Dealing with workplace stress when working remotely

With many people now working remotely, we take a look at the key stressors within the workplace and how to combat them.

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It’s Stress Awareness Month this April, and we’re raising awareness of workplace stress while working remotely and how to overcome these stressors.

How can I tell if I’m stressed?

Each person responds to workplace stress in a different way, which can manifest in both mental and physical symptoms. 

Mental symptoms include feelings of anxiety or depression, heightened irritability, apathy, loss of enjoyment or interest and difficulty concentrating. 

Physical symptoms can include fatigue, sleep problems, palpitations, headaches and more. 

The truth is each and every person finds different situations stressful. Learning to recognise what is healthy stress (that encourages you to thrive and do your best) and what is unhealthy stress (you are unable to cope and feel heightened anxiety) is particularly important. We all need stress in our lives to motivate and inspire us, but too much stress can have significant consequences.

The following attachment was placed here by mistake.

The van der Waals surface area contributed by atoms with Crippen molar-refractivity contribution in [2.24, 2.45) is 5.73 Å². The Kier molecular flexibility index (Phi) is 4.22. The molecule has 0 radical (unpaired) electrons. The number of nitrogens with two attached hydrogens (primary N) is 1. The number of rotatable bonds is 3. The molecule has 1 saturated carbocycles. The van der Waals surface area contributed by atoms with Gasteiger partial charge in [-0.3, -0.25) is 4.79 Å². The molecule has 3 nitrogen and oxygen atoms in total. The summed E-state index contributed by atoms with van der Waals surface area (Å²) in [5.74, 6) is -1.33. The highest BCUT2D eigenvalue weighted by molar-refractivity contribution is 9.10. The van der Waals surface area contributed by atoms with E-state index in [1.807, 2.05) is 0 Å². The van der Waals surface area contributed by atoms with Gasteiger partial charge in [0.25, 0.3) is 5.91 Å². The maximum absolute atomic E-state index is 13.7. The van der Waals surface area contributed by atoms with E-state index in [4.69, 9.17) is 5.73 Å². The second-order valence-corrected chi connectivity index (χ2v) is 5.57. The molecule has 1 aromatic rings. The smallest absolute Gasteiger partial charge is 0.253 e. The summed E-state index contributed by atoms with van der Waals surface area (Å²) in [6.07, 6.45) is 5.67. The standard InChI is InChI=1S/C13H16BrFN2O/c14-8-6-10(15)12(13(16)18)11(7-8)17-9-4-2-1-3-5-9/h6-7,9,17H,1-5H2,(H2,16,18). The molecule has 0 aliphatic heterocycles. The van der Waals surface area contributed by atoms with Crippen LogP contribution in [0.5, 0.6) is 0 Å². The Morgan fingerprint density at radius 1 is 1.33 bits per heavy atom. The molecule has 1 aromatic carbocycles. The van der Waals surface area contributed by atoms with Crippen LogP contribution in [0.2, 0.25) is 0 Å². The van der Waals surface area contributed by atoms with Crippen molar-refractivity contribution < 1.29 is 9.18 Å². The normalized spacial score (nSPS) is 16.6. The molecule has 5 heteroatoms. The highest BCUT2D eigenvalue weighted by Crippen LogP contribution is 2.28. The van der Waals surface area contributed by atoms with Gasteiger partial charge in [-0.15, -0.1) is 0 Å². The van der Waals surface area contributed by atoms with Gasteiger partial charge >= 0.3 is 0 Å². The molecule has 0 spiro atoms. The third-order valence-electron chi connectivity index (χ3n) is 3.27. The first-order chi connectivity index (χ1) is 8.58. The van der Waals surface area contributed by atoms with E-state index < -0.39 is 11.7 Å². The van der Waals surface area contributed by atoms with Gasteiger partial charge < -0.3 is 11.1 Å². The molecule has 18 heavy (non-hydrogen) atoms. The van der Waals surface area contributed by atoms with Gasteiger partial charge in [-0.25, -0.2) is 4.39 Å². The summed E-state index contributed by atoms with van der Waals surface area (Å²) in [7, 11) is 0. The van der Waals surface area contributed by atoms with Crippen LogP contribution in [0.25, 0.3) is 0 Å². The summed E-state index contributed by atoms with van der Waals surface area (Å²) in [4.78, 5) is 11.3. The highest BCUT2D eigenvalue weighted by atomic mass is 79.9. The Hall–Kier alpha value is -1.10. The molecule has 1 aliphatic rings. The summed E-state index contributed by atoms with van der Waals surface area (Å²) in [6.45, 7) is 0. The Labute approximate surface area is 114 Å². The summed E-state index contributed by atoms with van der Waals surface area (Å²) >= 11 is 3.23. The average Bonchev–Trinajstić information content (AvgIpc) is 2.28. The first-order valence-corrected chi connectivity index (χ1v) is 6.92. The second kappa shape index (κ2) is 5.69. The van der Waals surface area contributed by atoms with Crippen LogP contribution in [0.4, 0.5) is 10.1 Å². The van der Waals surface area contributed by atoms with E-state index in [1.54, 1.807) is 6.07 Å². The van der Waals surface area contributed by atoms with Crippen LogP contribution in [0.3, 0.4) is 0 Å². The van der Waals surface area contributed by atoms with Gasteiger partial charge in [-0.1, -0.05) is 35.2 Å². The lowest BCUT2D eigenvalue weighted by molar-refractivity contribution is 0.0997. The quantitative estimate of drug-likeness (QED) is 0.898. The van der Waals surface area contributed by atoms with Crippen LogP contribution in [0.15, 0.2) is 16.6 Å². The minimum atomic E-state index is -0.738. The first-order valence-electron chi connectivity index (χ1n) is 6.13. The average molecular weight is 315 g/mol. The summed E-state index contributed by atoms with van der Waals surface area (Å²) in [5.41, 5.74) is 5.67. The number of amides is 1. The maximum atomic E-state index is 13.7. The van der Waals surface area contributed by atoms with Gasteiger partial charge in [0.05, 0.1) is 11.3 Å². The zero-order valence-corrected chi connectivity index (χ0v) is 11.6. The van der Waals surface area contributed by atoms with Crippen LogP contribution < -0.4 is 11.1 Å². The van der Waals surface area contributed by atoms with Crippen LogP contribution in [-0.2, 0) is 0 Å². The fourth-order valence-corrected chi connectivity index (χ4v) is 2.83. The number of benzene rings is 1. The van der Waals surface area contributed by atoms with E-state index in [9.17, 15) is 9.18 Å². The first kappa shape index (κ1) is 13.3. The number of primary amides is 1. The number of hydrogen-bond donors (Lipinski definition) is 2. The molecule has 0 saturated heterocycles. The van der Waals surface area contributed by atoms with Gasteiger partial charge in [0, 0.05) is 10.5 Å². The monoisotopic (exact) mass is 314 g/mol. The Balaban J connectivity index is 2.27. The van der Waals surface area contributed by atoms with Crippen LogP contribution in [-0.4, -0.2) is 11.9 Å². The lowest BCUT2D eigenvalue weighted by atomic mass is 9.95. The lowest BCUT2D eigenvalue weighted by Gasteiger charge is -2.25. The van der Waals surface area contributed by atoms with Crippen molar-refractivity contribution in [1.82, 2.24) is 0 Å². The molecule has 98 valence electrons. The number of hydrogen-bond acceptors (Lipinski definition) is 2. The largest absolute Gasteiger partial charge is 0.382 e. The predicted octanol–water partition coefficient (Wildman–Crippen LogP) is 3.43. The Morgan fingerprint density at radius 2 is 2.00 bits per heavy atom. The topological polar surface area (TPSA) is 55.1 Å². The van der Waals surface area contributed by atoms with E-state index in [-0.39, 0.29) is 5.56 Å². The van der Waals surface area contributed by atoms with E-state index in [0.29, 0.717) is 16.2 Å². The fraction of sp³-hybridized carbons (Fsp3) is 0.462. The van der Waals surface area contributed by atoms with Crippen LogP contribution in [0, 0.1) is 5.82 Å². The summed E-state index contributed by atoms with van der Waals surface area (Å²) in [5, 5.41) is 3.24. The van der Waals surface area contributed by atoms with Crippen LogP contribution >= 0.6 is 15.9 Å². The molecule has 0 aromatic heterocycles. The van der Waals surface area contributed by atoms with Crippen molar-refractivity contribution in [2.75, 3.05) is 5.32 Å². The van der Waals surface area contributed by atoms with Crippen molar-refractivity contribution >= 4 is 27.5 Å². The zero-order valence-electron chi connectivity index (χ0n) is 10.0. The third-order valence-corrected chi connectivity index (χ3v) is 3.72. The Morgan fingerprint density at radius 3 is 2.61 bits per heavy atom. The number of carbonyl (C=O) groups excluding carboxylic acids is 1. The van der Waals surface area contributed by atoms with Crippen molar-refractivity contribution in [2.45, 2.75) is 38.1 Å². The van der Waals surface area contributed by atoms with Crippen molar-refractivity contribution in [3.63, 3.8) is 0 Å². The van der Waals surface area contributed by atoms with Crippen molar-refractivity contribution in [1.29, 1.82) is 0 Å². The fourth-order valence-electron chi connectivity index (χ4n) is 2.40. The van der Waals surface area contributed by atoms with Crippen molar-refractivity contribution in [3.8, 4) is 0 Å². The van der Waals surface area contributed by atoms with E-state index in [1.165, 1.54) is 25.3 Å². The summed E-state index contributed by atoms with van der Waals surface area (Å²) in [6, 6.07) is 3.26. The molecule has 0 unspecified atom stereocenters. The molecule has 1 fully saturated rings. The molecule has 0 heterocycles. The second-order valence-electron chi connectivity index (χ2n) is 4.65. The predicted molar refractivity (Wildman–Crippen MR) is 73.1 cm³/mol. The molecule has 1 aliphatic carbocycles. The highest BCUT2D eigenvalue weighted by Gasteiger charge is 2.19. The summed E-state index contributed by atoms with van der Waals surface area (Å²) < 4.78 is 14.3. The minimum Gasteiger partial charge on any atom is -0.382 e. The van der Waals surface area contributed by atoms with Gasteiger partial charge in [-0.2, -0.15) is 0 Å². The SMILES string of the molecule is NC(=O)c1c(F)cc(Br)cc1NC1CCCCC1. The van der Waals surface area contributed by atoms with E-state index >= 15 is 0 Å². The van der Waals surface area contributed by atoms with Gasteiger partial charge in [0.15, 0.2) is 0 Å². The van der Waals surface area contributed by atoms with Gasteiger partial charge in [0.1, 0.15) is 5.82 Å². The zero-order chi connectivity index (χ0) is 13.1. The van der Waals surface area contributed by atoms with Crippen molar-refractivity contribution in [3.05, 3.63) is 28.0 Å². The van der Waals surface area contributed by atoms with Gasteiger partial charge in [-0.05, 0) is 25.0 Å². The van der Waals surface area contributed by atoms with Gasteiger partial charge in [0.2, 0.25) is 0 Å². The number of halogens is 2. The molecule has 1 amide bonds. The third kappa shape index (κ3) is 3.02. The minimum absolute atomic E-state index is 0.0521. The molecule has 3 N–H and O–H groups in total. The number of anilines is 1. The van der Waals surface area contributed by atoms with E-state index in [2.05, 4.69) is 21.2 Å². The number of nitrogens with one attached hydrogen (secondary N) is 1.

Key workplace stressors

There are many different workplace stressors. Some people work full time in a busy, bustling office environment. Some employees work consistently from home. Whatever your working situation, it’s important to recognise key stressors in order to deal with them effectively. 

  • Long hours and high responsibility

Many workers, particularly those working from home, may feel a responsibility to work extra to showcase their dedication to the job. Feeling burnt out can exacerbate workplace stress. 

  • Poor communication or feelings of isolation 

We live in an age of technology, so luckily all workers should be able to communicate with their colleagues using tools such as Slack or Google Hangouts. However, it’s easy to miss human interaction and feel lonely for remote working colleagues. Even in busy office environments there may be a lack of genuine, personal communication.